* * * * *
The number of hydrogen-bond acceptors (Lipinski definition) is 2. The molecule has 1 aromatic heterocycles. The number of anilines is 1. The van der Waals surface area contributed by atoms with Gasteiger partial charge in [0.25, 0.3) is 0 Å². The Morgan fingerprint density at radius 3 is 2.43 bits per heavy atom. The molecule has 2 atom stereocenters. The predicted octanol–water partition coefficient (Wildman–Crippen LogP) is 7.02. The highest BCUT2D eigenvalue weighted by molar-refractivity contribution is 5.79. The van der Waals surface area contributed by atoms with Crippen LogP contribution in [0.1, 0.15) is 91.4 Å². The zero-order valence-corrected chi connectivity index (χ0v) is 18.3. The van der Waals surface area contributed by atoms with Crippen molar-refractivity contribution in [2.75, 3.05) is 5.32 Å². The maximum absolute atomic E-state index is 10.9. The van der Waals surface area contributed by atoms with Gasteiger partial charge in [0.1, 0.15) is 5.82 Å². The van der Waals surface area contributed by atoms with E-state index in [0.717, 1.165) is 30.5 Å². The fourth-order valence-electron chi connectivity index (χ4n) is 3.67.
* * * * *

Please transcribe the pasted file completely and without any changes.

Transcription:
The number of hydrogen-bond acceptors (Lipinski definition) is 2. The molecule has 1 aromatic heterocycles. The number of anilines is 1. The van der Waals surface area contributed by atoms with Gasteiger partial charge in [0.25, 0.3) is 0 Å². The Morgan fingerprint density at radius 3 is 2.43 bits per heavy atom. The molecule has 2 atom stereocenters. The predicted octanol–water partition coefficient (Wildman–Crippen LogP) is 7.02. The highest BCUT2D eigenvalue weighted by molar-refractivity contribution is 5.79. The van der Waals surface area contributed by atoms with Crippen LogP contribution in [0.1, 0.15) is 91.4 Å². The zero-order valence-corrected chi connectivity index (χ0v) is 18.3. The van der Waals surface area contributed by atoms with Crippen molar-refractivity contribution in [2.75, 3.05) is 5.32 Å². The maximum absolute atomic E-state index is 10.9. The van der Waals surface area contributed by atoms with Gasteiger partial charge in [0.1, 0.15) is 5.82 Å². The van der Waals surface area contributed by atoms with E-state index in [0.717, 1.165) is 30.5 Å². The fourth-order valence-electron chi connectivity index (χ4n) is 3.67.